Attorney General Darrell McGraw
CHARLESTON – The new pharmacy school building at the University of Charleston will carry a big name for a politician who provided big money and a smaller name for a politician who delivered a smaller amount.
The pharmacy school will operate in the Robert C. Byrd Center for Pharmacy Education, in honor of the U. S. Senator who procured a $9.6 million appropriation.
A plaque in the east lobby will honor West Virginia Attorney General Darrell McGraw, who donated $500,000 to the school from proceeds of a lawsuit.
The university's proposal to McGraw offered him a chance to name a "rural health activism center" that his gift will support, but McGraw passed up the chance.
University President Ed Welch and pharmacy school dean Richard Stull extended the offer of naming rights at the end of a proposal they presented to McGraw in October.
The proposal asked for a portion of a $10 million settlement that McGraw and drug manufacturer Purdue Pharma reached in 2004.
McGraw had claimed in a McDowell County suit that state agencies incurred improper expenses due to abuse of a Purdue Pharma pain killer, OxyContin.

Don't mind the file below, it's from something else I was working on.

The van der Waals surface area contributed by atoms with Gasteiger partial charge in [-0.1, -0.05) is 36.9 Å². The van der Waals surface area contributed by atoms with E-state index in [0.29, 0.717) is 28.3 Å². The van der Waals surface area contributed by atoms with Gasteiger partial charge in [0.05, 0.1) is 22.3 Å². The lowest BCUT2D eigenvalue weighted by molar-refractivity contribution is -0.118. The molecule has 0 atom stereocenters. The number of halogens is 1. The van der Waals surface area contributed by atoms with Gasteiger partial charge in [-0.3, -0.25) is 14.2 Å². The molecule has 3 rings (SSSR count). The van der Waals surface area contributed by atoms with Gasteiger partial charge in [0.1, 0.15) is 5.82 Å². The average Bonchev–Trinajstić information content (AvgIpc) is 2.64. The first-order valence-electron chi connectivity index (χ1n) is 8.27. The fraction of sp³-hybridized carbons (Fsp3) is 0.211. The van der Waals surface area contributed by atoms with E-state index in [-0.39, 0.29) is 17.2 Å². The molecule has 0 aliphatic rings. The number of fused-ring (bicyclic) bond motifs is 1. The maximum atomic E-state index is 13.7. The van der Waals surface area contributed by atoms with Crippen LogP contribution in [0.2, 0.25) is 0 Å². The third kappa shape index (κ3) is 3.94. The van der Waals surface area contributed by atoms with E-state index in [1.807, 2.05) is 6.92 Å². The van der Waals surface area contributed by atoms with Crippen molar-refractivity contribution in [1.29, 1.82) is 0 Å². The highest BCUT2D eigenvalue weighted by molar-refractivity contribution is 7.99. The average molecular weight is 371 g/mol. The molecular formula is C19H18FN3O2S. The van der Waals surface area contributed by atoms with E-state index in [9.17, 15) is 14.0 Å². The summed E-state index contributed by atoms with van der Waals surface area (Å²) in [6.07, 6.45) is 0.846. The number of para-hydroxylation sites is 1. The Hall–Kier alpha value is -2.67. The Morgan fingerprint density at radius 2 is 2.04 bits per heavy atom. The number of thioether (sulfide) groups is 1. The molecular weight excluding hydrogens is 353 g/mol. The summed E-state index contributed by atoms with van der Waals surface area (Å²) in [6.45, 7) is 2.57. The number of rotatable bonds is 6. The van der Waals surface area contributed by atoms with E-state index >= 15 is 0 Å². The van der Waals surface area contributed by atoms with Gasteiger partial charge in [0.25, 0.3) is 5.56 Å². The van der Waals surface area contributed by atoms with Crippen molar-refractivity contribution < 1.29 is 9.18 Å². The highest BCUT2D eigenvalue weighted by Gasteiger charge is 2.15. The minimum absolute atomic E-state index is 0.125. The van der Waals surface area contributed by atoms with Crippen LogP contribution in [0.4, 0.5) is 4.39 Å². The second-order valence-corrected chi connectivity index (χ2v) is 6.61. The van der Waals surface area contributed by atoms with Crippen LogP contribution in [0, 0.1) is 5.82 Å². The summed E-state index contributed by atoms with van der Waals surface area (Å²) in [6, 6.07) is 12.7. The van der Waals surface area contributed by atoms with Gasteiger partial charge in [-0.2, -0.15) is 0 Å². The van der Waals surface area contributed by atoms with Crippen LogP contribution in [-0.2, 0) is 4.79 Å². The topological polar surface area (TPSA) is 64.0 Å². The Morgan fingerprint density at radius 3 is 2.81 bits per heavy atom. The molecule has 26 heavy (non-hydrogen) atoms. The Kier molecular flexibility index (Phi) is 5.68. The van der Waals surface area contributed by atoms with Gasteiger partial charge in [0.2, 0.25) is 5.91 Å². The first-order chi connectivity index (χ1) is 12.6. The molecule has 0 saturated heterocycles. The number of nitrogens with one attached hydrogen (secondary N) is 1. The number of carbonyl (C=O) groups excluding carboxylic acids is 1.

Purdue Pharma agreed to a court order awarding two thirds of the settlement to McGraw and a third to private attorneys that McGraw had deputized as his special assistants.
McGraw agreed to distribute his share to drug abuse prevention programs.
The university requested $500,000 this year and $1 million next year for a rural health activism center in the pharmacy school that will open in August.
"The University of Charleston is creating a pharmacy school that will respond both to the need for additional pharmacists and the need for pharmacists who are trained to recognize and confront the very significant problem of drug abuse and diversion in West Virginia," Welch and Stull wrote.
They described the rural health activism center as "a place where scholars come together to address significant issues that affect rural health."
They wrote that the center would develop "innovative practice models that shape the evolving health care delivery system."
They wrote that it would recruit students from rural West Virginia.
"Students from rural West Virginia will be more likely to return to rural areas of the state close to home to practice," they wrote.
Finally, Welch and Stull threw their best pitch.
"In recognition of this very significant contribution to the effectiveness of the School of Pharmacy in addressing a pervasive social problem," they wrote, "the University would like to be in conversation with you about an appropriate name for the center that would recognize the significant contribution of the Attorney General as an advocate for the awareness and treatment of drug abuse in West Virginia."